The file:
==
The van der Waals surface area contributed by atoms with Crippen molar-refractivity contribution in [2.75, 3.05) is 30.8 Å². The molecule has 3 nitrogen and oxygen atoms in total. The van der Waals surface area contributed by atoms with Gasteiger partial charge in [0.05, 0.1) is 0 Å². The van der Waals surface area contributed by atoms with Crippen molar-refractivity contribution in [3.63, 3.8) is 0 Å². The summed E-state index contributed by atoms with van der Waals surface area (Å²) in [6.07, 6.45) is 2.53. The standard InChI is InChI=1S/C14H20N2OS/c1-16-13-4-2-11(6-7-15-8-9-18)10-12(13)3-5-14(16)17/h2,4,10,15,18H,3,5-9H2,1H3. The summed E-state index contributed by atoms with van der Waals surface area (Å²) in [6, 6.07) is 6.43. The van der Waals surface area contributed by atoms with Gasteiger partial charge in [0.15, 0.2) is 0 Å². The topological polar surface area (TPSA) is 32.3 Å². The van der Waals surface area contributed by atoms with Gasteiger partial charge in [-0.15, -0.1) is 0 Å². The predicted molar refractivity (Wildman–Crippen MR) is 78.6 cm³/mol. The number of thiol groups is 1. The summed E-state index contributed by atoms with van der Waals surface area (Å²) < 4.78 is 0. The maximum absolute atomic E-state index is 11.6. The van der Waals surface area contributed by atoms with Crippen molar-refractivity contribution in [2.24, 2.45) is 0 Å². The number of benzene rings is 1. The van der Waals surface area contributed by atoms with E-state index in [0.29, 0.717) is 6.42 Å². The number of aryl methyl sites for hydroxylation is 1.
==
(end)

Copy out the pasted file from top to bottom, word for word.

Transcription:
The van der Waals surface area contributed by atoms with Crippen molar-refractivity contribution in [2.75, 3.05) is 30.8 Å². The molecule has 3 nitrogen and oxygen atoms in total. The van der Waals surface area contributed by atoms with Gasteiger partial charge in [0.05, 0.1) is 0 Å². The van der Waals surface area contributed by atoms with Crippen molar-refractivity contribution in [3.63, 3.8) is 0 Å². The summed E-state index contributed by atoms with van der Waals surface area (Å²) in [6.07, 6.45) is 2.53. The standard InChI is InChI=1S/C14H20N2OS/c1-16-13-4-2-11(6-7-15-8-9-18)10-12(13)3-5-14(16)17/h2,4,10,15,18H,3,5-9H2,1H3. The summed E-state index contributed by atoms with van der Waals surface area (Å²) in [6, 6.07) is 6.43. The van der Waals surface area contributed by atoms with Gasteiger partial charge in [0.15, 0.2) is 0 Å². The topological polar surface area (TPSA) is 32.3 Å². The van der Waals surface area contributed by atoms with Gasteiger partial charge in [-0.15, -0.1) is 0 Å². The predicted molar refractivity (Wildman–Crippen MR) is 78.6 cm³/mol. The number of thiol groups is 1. The summed E-state index contributed by atoms with van der Waals surface area (Å²) < 4.78 is 0. The maximum absolute atomic E-state index is 11.6. The van der Waals surface area contributed by atoms with Crippen molar-refractivity contribution in [2.24, 2.45) is 0 Å². The number of benzene rings is 1. The van der Waals surface area contributed by atoms with E-state index in [0.29, 0.717) is 6.42 Å². The number of aryl methyl sites for hydroxylation is 1.